Inflation in Turkey in June skyrocketed to an annual rate of 78.6%, the highest in 24 years.
The inflation rate reported by Turkey’s state statistics agency was the highest since the emerging market suffered a currency meltdown during a global financial crisis in 1998.
Inflation had stood at 73.5% in May and at 15% at the start of last year.
According to the official data, the surge in inflation in June was driven by a jump of 123.4% in the cost of transportation and a 94% increase in non-alcoholic drinks.
The inflation data comes after Turkish authorities last week announced a 30% increase in the minimum wage — just six months after raising the basic rate of pay by 50%.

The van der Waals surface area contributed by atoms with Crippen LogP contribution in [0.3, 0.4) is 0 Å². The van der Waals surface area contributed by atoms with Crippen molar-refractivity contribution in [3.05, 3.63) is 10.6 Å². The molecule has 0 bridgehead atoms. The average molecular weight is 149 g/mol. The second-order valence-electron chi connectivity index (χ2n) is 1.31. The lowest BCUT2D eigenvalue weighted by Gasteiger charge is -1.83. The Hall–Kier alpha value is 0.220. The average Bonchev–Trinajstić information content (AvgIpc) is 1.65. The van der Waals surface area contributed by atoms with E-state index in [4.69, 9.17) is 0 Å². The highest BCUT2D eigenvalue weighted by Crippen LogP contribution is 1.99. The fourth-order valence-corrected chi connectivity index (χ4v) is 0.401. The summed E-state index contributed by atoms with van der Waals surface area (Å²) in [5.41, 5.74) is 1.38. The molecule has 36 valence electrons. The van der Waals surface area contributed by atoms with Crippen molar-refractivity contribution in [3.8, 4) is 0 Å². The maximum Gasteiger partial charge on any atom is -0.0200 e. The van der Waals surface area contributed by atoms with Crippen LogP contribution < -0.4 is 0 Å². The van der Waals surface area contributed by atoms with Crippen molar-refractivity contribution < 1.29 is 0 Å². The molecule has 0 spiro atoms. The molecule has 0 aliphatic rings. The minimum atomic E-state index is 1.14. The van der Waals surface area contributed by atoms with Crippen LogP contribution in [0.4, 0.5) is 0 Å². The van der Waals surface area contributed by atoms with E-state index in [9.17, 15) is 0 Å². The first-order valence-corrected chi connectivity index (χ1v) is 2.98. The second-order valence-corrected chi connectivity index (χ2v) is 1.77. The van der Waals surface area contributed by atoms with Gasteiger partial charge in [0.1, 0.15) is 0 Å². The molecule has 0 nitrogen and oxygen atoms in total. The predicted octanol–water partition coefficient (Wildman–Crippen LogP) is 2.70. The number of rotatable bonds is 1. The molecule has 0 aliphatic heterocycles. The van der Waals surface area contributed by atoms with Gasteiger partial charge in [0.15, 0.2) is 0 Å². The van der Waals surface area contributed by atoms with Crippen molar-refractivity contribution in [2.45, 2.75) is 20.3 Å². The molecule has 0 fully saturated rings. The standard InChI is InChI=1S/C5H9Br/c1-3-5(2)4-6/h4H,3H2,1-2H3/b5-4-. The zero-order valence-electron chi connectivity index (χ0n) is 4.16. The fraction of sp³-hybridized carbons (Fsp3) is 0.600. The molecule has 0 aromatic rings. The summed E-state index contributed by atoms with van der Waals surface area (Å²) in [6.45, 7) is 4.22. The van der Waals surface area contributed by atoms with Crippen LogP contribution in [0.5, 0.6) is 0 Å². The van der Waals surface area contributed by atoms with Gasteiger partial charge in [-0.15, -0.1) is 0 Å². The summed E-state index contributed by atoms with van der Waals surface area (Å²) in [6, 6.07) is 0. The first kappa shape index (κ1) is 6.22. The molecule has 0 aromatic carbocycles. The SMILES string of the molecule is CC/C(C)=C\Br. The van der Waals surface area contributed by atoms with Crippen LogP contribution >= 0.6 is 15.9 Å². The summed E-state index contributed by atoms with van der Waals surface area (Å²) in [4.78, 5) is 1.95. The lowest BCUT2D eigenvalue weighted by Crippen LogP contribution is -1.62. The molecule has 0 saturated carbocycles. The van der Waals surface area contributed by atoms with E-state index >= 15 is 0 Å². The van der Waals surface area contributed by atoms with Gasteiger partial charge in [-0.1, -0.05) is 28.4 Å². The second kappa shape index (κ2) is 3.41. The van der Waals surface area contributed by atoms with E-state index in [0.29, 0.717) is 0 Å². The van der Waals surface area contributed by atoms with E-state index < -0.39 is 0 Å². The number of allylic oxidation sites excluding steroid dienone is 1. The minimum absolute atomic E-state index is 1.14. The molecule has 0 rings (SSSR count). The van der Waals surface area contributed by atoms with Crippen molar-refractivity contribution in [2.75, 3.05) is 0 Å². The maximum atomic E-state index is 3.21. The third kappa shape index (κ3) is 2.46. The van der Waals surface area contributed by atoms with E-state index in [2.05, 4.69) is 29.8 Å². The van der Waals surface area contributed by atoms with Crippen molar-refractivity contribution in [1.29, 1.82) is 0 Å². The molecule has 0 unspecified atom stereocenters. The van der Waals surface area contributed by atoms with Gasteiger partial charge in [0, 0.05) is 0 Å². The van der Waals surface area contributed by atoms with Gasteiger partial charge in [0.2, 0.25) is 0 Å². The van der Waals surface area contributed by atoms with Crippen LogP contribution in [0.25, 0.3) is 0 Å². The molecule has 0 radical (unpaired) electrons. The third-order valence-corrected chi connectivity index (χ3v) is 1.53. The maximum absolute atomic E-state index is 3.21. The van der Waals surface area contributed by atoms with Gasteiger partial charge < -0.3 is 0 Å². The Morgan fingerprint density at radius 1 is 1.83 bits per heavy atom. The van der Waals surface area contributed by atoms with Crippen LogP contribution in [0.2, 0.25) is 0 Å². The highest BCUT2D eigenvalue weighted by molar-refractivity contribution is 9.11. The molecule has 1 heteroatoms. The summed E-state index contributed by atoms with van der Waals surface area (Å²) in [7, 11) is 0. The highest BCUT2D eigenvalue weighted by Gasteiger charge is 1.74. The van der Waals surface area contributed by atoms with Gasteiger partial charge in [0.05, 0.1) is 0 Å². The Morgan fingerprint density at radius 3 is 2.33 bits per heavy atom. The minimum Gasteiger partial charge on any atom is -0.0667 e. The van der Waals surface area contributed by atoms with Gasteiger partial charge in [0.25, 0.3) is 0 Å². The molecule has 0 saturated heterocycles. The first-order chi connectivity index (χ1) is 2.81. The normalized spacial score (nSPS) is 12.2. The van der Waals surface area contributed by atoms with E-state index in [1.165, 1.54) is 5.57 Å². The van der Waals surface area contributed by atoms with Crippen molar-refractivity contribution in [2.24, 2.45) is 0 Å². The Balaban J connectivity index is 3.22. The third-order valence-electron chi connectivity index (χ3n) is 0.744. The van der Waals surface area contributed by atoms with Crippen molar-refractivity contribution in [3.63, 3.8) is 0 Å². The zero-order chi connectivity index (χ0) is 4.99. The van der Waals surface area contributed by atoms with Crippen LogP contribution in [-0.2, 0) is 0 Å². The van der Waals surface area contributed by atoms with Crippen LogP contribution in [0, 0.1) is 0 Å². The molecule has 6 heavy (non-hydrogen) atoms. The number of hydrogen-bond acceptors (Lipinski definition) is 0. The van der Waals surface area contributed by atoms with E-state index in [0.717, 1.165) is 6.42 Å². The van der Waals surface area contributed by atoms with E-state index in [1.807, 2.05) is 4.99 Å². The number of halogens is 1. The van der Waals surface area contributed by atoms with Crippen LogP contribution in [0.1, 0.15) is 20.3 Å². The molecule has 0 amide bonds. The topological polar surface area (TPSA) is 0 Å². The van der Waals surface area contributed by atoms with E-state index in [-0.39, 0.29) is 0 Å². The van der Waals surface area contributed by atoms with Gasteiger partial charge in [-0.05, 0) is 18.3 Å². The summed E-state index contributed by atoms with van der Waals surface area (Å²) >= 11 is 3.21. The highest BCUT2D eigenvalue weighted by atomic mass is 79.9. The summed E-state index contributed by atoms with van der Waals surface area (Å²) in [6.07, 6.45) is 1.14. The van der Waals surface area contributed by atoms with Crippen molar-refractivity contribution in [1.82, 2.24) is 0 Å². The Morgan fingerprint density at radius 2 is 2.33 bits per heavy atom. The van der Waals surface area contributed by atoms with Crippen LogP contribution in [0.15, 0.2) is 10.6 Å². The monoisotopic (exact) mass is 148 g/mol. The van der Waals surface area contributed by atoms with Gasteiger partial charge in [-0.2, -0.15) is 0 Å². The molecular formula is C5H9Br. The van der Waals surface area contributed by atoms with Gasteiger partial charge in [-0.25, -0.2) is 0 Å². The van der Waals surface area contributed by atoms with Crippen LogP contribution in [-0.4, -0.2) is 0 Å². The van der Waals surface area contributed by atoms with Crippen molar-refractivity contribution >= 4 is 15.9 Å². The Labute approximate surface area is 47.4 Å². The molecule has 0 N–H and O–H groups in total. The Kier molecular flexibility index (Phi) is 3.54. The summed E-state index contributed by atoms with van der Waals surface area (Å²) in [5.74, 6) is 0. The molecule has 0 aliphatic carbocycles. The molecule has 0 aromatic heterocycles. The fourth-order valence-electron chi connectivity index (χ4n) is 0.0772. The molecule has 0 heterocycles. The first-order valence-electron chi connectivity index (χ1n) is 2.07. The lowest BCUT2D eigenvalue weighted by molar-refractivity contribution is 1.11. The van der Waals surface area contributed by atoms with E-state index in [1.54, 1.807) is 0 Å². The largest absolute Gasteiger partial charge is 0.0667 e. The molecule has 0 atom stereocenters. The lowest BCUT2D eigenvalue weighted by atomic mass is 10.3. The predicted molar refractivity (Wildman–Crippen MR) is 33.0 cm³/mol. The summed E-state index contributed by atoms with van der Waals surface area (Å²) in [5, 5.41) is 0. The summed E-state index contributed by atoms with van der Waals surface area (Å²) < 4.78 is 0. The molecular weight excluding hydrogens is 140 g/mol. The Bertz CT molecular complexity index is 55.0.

The Turkish lira has lost 48% of its value against the dollar during the past 12 months. The plunge in the currency has been a major driver of price rises in a country that is reliant on imports, especially energy. The effects have been compounded by a surge in the price of energy and other commodities in the wake of Russia’s invasion of Ukraine.